Here are some things to work on if you want to nourish your self-esteem:

  • Practice healthy self-talk. Is your self-talk positive or negative? Is it based on the truth or on false beliefs? Instead of telling yourself “I’m an idiot” when you leave your coffee pot on all day, say, “I left the pot on all day. Boy was I preoccupied this morning. I’ll be more careful next time.” “I’m an idiot” is based on a false belief (because you are NOT an idiot), and reinforces low self-esteem. There are whole books written on this subject, but for now, suffice it to say that words create feelings which create beliefs. And we all act on our beliefs. So if you talk down to yourself, stop. Would you say that to a friend? Then why say it to the most important person in your life: you?
  • Replace negative thoughts with positive thoughts. Flooding yourself with negative thoughts (or words as in the above bullet) creates a kind of ecosystem inside your head that is unhealthy and infertile. If the plants that grow in your inner ecosystem are unhappy or unhealthy, change the environment. Do you experience the world as unfriendly or scary? Are you pretty sure you don’t have what it takes in this, or that, situation? It takes time, but you can readjust your thinking on specific situations or in general. Notice your thoughts and feelings and accept them, but then fertilize and water them into something less harmful to you. So that, “My boss is going to hate this layout” becomes, “I have worked hard on this layout. It is my best work. I can’t wait to show it to my boss.” (Of course you can’t control your boss or her reactions, but you sure can control how you see yourself.)
  • Love and take care of yourself. Develop and execute a good self-care routine. Treat yourself as well as you’d treat your dog. Sounds weird, I know, but you wouldn’t feed your dog crappy food or never let him get exercise, right? So what about you? If loving yourself sounds too hard right now, at least go through the motions of loving yourself. Your intention is to love yourself every time you leave the office on time, make an appointment for a massage, throw away all your junk food, take a brisk walk with a friend. Intention is powerful. In time, your intention to love yourself may become… love.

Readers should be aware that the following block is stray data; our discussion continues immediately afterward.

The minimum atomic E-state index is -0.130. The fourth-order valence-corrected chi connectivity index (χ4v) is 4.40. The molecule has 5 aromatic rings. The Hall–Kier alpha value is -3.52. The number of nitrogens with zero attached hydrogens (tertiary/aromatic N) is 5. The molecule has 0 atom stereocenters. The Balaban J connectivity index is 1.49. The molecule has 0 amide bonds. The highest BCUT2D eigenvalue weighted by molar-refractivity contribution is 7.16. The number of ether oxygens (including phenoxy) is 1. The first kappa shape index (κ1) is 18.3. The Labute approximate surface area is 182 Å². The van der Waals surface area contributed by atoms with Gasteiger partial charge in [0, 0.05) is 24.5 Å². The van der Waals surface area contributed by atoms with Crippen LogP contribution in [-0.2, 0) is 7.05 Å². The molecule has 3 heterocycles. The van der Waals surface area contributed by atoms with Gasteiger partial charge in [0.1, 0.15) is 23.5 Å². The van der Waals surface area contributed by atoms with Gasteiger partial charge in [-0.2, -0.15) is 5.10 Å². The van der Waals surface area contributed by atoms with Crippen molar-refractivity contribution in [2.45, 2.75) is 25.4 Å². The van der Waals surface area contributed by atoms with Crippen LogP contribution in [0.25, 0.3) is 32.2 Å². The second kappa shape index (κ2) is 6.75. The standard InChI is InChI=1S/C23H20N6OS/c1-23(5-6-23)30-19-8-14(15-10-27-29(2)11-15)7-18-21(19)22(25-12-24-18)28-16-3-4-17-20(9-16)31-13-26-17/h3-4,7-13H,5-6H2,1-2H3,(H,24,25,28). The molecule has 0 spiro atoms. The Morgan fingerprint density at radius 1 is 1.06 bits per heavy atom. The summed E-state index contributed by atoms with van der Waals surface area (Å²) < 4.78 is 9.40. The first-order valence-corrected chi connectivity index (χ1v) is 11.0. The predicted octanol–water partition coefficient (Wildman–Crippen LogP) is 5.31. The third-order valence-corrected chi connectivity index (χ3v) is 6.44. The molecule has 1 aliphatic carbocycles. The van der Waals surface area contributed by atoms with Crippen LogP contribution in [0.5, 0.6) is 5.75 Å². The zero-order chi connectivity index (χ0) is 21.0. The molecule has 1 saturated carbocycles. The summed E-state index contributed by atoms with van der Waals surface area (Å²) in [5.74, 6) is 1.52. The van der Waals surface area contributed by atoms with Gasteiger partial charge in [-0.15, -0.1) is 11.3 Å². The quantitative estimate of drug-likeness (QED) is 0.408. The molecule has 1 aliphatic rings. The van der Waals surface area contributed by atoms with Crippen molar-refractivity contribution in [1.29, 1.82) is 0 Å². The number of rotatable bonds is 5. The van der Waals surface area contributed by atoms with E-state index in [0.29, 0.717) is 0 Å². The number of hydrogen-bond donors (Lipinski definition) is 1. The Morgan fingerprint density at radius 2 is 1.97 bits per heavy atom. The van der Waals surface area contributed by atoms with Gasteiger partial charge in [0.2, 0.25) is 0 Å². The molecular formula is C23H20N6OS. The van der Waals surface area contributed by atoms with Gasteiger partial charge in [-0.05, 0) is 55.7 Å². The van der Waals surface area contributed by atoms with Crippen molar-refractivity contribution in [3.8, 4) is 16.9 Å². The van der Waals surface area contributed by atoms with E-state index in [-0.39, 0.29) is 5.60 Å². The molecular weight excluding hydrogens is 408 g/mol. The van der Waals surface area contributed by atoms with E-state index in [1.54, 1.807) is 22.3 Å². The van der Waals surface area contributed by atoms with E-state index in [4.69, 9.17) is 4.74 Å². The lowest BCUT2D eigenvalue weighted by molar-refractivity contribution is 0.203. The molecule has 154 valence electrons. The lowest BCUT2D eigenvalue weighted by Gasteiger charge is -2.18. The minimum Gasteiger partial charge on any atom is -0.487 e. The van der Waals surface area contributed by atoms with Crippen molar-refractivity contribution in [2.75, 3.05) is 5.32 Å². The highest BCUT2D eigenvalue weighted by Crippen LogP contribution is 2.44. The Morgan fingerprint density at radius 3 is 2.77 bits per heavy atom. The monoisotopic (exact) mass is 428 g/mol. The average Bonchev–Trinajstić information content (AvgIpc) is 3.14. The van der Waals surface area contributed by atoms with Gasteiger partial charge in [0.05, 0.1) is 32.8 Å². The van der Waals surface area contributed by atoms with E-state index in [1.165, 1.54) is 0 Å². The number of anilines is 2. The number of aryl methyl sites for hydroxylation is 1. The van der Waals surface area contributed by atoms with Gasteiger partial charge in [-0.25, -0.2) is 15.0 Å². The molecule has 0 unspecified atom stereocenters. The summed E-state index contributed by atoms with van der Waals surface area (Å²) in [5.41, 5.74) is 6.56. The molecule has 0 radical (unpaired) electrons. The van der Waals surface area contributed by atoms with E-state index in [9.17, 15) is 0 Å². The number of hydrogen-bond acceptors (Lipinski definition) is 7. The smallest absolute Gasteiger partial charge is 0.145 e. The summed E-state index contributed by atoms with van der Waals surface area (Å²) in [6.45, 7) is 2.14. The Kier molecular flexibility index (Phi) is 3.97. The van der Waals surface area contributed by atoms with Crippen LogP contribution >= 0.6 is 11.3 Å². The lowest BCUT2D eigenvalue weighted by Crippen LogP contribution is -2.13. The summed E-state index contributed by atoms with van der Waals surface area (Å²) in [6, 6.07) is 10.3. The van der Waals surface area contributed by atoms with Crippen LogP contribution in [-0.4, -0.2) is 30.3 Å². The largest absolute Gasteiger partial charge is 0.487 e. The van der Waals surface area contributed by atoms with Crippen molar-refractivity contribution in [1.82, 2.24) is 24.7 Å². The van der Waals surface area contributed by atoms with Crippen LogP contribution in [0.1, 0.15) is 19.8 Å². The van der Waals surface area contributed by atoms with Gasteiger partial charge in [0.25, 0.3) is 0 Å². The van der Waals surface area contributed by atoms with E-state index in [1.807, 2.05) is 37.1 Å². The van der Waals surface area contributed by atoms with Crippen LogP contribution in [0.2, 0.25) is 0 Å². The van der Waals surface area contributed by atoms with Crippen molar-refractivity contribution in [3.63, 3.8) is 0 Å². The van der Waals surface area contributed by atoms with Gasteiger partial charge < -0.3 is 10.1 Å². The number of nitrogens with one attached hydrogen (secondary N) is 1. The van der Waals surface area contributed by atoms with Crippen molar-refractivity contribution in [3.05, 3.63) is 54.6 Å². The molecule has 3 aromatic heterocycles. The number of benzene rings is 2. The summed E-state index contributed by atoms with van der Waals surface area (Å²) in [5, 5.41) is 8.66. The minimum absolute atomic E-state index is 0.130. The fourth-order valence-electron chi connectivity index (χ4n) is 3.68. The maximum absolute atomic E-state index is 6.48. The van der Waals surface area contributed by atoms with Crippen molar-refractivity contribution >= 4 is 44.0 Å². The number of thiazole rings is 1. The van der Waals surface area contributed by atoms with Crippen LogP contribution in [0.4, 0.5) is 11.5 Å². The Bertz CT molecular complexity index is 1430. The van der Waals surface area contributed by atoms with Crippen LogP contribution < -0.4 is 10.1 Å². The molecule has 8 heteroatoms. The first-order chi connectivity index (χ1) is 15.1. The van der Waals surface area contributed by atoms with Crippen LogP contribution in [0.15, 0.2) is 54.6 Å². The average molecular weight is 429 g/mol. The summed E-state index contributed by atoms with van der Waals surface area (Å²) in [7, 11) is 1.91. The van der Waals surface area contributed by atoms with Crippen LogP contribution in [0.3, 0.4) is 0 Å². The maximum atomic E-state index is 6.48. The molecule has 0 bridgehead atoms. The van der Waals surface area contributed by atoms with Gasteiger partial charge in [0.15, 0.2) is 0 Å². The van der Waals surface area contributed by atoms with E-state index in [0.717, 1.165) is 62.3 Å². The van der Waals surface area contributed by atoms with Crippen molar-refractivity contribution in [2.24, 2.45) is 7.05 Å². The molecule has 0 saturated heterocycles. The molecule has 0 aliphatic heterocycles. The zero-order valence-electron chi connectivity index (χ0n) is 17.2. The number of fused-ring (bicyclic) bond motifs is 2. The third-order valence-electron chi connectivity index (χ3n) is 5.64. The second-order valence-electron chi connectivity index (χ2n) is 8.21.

• Out with the bad; in with the good. In other words, say no, so yes can happen. If you work on saying no to what you don’t want, there will be more room in your life for what you do want – a positive and healing relationship, time to yourself, travel opportunities, a rewarding career – whatever it is. From the little (more lattes) to the big (nurturing romance), bring in the good and say no, no, NO to what does not serve you.
  • Accept yourself, warts and all. This means BE AUTHENTIC and be OKAY with YOU. Who are you, anyway? Figure that out. What makes you so uniquely and gloriously you? Write down a list of the things you cherish about yourself, the things about you for which you are so grateful! Generosity, a great way with kids, astonishing mathematical ability? Don’t forget things like: “I can pick up small objects with my toes” and “My tofu meatloaf is the best in three states.” And own your peccadilloes. Loving people – others or yourself – is about accepting the whole package. So you get a bit overwrought about dirty dishes in the sink. That’s you! Or you refuse to shower on Sundays. Quirky and adorable. If you want to improve or change, that’s fine too – but do it without judgment. If you don’t want to be so possessive or controlling – great, but move through your growth with love and faith.
  • Forgive yourself. Whatever mistakes you’ve made in the past, they are not permanent reflections on you as a person. Know that. Move on.
  • Be your own best friend. Or to look at it a different way, treat yourself as you would your dearest friends or family members. If it’s not good enough for them, it’s not good enough for you.

Self-esteem is complex and multi-faceted. As you work on yours, stay tuned for next week’s blog about self-confidence and how it relates to self-esteem. Meanwhile, treat yourself to something you deserve because you are wonderful, am I right?